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Mexico's immigrant communities ... on the Web. (Mexico on the Web).

Last month's column about migration generated quite a few emails. As a follow-up, it seemed appropriate to examine the depths of Mexico's racial, cultural and religious diversity by focusing on migrant communities in Mexico. One caveat-- historical connections are poorly documented on the Web. If an event happened more than 20 years ago, it's hard to find quality information online. For example, there is very little online about the Cornish miners who settled in Pachuca and developed Mexico's very own "cradle of soccer." That story and countless others about the Irish, Italians, Canadians and Gringos in Mexico are better sought in antique-book stores or in the reference section of the library. Not everything can be found on the Web.

Ethnic Diversity In Mexico

www.mexconnect.com/mex_/feature/ethnic/ethnicindex.html

webmaster@mexconnect.com

***** (Out of five *'s)

This exclusive feature of the Mexico Connect website helps assemble the jigsaw puzzle of cultures. The guide includes a handful of excellent articles and resources. Highlights include Joe Cummings portrait of Chinese immigrants who settled on the Northern Border: www.mexconnect.com/mex_travel/jcummings/jcchina.html. Did you know that Mexicali lays claim to the highest per-capita concentration of Chinese residents in Mexico? Other excellent features include Roberto Rodriguez and Patrisia Gonzales' exploration of Mexico's African roots (www.mexconnect.com/mex_/feature/ethnic/bv/spec03O3.html) and Shep Lenchek's history of Jews in Mexico (www.mexconnect.com/mex_/travel/slenchek/sljewsinmexico I.html).The guide also features resources about indigenous cultures. For those who are not familiar with this site, be sure to check out the General Message Board (www.mexconnect.com/wwwboard/index.html), probably one of the most active bulletin boards used by the ex-pat community in Mexico.

Centro Cultural Islamico de Mexico

www.islam.com.mx

omarweston@islam.com.mx

***

This site provides a fascinating glimpse into the development of Islam in Mexico, Developed by Omar Weston, president of the Muslim Center of Mexico, the site has a collection of reference articles in Spanish, a history of the development of Islam in Mexico in the section "Dawa in Mexico" and links to other Islamic centers in Latin America. Downside: it needs better navigational tools and should be updated on a more regular basis.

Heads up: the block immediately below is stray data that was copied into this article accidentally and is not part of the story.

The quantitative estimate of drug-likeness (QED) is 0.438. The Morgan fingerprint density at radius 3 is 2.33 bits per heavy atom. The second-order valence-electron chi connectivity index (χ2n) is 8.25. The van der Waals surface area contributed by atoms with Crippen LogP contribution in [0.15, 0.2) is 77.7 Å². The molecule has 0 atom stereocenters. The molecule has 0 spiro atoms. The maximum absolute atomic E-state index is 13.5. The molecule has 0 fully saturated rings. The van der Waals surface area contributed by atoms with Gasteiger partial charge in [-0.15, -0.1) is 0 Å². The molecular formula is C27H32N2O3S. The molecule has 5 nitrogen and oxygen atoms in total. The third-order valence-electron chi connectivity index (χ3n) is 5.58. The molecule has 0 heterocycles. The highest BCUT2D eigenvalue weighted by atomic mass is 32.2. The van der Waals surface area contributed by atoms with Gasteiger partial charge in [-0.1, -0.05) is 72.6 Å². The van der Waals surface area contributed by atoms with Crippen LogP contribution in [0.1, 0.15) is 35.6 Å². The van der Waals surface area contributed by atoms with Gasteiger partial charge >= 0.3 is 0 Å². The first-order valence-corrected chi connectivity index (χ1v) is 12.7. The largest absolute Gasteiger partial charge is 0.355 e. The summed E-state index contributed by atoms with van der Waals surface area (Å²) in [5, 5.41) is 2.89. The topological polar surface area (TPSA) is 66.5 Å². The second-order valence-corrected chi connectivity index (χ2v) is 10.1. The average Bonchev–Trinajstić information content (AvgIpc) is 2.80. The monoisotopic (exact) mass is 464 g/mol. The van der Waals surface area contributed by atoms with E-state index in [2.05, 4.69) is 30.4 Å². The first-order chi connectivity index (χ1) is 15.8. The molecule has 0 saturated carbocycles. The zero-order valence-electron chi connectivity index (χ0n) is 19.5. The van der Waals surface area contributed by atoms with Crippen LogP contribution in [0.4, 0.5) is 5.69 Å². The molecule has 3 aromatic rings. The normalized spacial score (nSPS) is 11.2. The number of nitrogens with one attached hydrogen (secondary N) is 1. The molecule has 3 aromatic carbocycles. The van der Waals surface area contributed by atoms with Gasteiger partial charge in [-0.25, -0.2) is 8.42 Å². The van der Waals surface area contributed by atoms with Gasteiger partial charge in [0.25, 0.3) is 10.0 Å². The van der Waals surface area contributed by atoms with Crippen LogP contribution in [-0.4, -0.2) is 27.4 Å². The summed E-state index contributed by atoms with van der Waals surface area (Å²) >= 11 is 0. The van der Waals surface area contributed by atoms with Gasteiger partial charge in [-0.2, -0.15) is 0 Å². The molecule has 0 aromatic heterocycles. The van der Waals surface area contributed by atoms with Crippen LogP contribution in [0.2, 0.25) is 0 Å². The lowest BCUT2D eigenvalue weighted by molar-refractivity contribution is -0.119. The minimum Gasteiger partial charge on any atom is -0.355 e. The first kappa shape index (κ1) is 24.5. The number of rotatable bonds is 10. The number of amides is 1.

Black Mexico Home Page

www.afromexico.com

bvaughn@stanford.edu

*****

This stellar website profiles the Afro-Mexicans of the Costa Chica--the Pacific coast of Oaxaca and Guerrero. Webmaster BobbyVaughn writes:" As a cultural anthropologist, I am interested in how issues of race, color and nationalism make the Afro-Mexican experience what it is today, and hopefully, I tan come to some general conclusions as to larger issues of race and ethnicity."

The website provides a historical overview and includes interesting factoids like this: In 1570, Mexico's black population was three times greater than that of the Spanish, and it wasn't until 1810 that Spaniards outnumbered blacks.

The site also includes news about local projects, a photo gallery and even the webmaster's dissertation abstract. The entire site accompanies his academic work. Kudos to Bobby for making such fascinating research available on the Web.

OTHER SITES WORTH VISITING:

BASQUES IN MEXICO

basque.unr.edu/09/9.3/9.3.51 t/9.3.51.03.mexico.htm

* Fascinating essay from a 1995 conference.

JEWISH WALHING TOURS OF MEXICO CITY

www.jewishtours.com.mx/default.htm

* Learn about the Jewish culture in the heart of Mexico City.

FOREIGNERS LIVING IN MEXICO

www.tomzap.com/living.html

* Tom Penick's handy reference guide for foreigners currently living in, or planning to move to, Mexico.

Ron Mader is the host of the popular Planeta.com website www.planeta.com, which features environmental news and travel information. Ron is also the author of the guidebook Mexico: Adventures in Nature.
COPYRIGHT 2001 American Chamber of Commerce of Mexico A.C.
No portion of this article can be reproduced without the express written permission from the copyright holder.
Copyright 2001, Gale Group. All rights reserved. Gale Group is a Thomson Corporation Company.

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Title Annotation:recommended web sites for Mexican studies
Author:Mader, Ron
Publication:Business Mexico
Article Type:Brief Article
Geographic Code:1MEX
Date:Nov 1, 2001
Words:625
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